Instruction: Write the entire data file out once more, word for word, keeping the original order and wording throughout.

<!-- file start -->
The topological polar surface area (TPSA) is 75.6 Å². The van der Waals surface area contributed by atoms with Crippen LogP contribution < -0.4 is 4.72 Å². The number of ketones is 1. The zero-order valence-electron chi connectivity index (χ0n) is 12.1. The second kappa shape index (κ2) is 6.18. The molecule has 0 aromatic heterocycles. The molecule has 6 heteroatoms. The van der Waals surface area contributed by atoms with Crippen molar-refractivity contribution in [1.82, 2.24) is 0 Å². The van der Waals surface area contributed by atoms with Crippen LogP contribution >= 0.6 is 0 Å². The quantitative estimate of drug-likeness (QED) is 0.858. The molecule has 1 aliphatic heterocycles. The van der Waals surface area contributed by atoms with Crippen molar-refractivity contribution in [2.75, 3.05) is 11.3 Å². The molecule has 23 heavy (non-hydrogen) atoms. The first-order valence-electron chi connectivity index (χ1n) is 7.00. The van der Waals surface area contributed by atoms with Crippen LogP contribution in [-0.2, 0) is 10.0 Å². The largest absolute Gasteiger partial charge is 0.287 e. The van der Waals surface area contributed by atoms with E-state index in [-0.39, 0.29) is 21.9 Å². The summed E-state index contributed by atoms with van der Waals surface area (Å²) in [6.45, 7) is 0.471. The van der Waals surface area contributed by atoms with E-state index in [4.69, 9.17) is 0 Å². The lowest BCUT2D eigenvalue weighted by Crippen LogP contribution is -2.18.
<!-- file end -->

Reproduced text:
The topological polar surface area (TPSA) is 75.6 Å². The van der Waals surface area contributed by atoms with Crippen LogP contribution < -0.4 is 4.72 Å². The number of ketones is 1. The zero-order valence-electron chi connectivity index (χ0n) is 12.1. The second kappa shape index (κ2) is 6.18. The molecule has 0 aromatic heterocycles. The molecule has 6 heteroatoms. The van der Waals surface area contributed by atoms with Crippen molar-refractivity contribution in [1.82, 2.24) is 0 Å². The van der Waals surface area contributed by atoms with Crippen LogP contribution >= 0.6 is 0 Å². The quantitative estimate of drug-likeness (QED) is 0.858. The molecule has 1 aliphatic heterocycles. The van der Waals surface area contributed by atoms with Crippen molar-refractivity contribution in [2.75, 3.05) is 11.3 Å². The molecule has 23 heavy (non-hydrogen) atoms. The first-order valence-electron chi connectivity index (χ1n) is 7.00. The van der Waals surface area contributed by atoms with Crippen LogP contribution in [-0.2, 0) is 10.0 Å². The largest absolute Gasteiger partial charge is 0.287 e. The van der Waals surface area contributed by atoms with E-state index in [-0.39, 0.29) is 21.9 Å². The summed E-state index contributed by atoms with van der Waals surface area (Å²) in [6.45, 7) is 0.471. The van der Waals surface area contributed by atoms with E-state index in [4.69, 9.17) is 0 Å². The lowest BCUT2D eigenvalue weighted by Crippen LogP contribution is -2.18.